School teacher Sherry Meinberg was surprised when her students suddenly started screaming in her classroom one day. The students were alarmed at what appeared to be a “big black geyser coming out of our sink,” Meinberg recalls.
The geyser was a stream of cockroaches pouring out of the drain and into the sink. Meinberg called in the school custodian and sent her students home for the day.
While unusual, it is not uncommon to see cockroaches coming out of drains, especially in older buildings. When they detect pesticides, cockroaches have been known to try to escape from the poison in any way possible, including out of sink drains. Meinberg’s recollection tells us a few things:
- Insects, including cockroaches, tend to be a problem in many older facilities.
- Insects are developing immunities to many of the insecticides used for years to eradicate them.
- Cockroaches appear to be smart enough to detect pesticides and look for ways to avoid them.
This incident also pointed out that when such an event occurs, the first people likely called in to address the problem are cleaning crew members. However, two different groups in a facility—building managers and cleaning workers—ultimately work together to eradicate pests.
Cockroach Living Habits
While cockroaches do make homes in various types of facilities, both new and old, many often start their lives outdoors in mulch and vegetation, especially in the southern or warmer parts of the United States.
When it gets too cold or too hot outside, they start looking for a new home. Instead of invading a facility directly, they often make their way into sewers, which tend to be warm and dark. Sewers provide the food and water insects need to survive and also offer protection from weather conditions.
Cockroaches are explorers and soon start crawling up dry drain pipes, laying their eggs as they go. As the nymphs hatch, they continue creeping up and out of drains, often ending up in dark storage rooms, garbage rooms, basements, etc.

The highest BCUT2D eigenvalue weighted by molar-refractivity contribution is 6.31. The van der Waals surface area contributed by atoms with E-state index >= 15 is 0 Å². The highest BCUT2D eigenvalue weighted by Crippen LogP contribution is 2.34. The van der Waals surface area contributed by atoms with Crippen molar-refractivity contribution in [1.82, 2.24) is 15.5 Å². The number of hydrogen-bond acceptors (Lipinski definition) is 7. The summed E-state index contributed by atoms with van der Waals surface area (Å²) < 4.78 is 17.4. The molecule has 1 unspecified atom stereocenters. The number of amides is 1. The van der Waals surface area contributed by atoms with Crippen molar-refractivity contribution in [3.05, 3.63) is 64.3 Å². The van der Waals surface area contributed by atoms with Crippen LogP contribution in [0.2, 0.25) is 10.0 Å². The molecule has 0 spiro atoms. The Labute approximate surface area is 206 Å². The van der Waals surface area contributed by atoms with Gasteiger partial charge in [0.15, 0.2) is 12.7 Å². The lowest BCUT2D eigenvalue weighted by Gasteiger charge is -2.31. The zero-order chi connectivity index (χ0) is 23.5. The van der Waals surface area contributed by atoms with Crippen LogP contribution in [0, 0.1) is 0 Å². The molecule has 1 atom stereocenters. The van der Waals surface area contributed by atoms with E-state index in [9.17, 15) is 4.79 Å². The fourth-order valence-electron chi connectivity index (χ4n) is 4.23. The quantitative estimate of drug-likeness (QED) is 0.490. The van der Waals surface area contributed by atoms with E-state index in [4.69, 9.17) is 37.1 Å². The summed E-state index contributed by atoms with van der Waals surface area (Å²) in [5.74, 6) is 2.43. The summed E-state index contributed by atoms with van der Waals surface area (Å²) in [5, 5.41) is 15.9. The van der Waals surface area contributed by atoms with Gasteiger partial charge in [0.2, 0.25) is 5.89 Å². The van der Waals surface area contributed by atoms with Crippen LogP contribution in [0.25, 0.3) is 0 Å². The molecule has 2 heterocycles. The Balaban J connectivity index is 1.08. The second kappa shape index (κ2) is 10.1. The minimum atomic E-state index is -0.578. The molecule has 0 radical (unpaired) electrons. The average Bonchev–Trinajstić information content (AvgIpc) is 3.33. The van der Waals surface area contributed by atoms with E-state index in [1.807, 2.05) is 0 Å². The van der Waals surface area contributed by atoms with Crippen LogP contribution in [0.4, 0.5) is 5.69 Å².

Discovering cockroaches in a basement area or coming out of a floor drain typically tells us:
- They have found ways to invade the building from the outside.
- They are hungry and looking for food.
- If you see one cockroach, there are many more where it came from.
- You should expect sewer odors to follow the arrival of cockroaches.
How to Take Action
Aware that many cockroaches and other insects are no longer intimidated by insecticides, building managers have little choice but to call a pest control company as a first step. The pest control company can help identify the type of cockroach infestation the facility is dealing with, verify how the cockroaches are getting into the building, and offer treatments to eliminate the pests.
“P,” “J,” or “U” traps are found under virtually all sinks, including floor drains. The purpose of these traps is to hold water, which helps prevent sewer odors from escaping into the building and blocks cockroaches from making their way up floor drains, sink drains, etc.
Maintaining facility drains is an important task for custodial crews. The first step is to conduct a drain audit. Know the location of all the drains in the facility. Pay special attention to restroom floor drains.
Next, prevent cockroaches from traveling up sewer pipes and through dry floor drains, by ensuring floor drains are flushed every week. You can make sure drain pipes do not dry out by using the below:
Water: Pour two cups of water—no cleaning solutions, bleach, or other chemicals are necessary—into all floor drains and rarely-used sink drains at least once per month. In hot and dry climates, you may need to do this weekly.
Cooking or mineral oil: Pour a thin layer of cooking/mineral oil down drains to keep water from evaporating for a few weeks, possibly months. Perform this task every six weeks to two months.
Trap primer: A plumber can install a trap primer at each water supply. The trap primer detects when trap water has evaporated then releases small amounts of water into the drain to refill the trap. Some trap primers work with sensors, others with timers.
Liquid trap seal primer: First pour water down the drain, then pour this odorless, biodegradable liquid. Primers last three to six months or longer.
These methods will not only keep the drains and traps filled with water to help prevent a cockroach invasion, but can also help stop sewer odors from escaping into restrooms and other areas of a facility. The release of sewer odors can be more than unpleasant, it can be dangerous if the odors contain toxic gases. Taking steps to maintain facility drains is one more way that cleaning crews can help keep people healthy.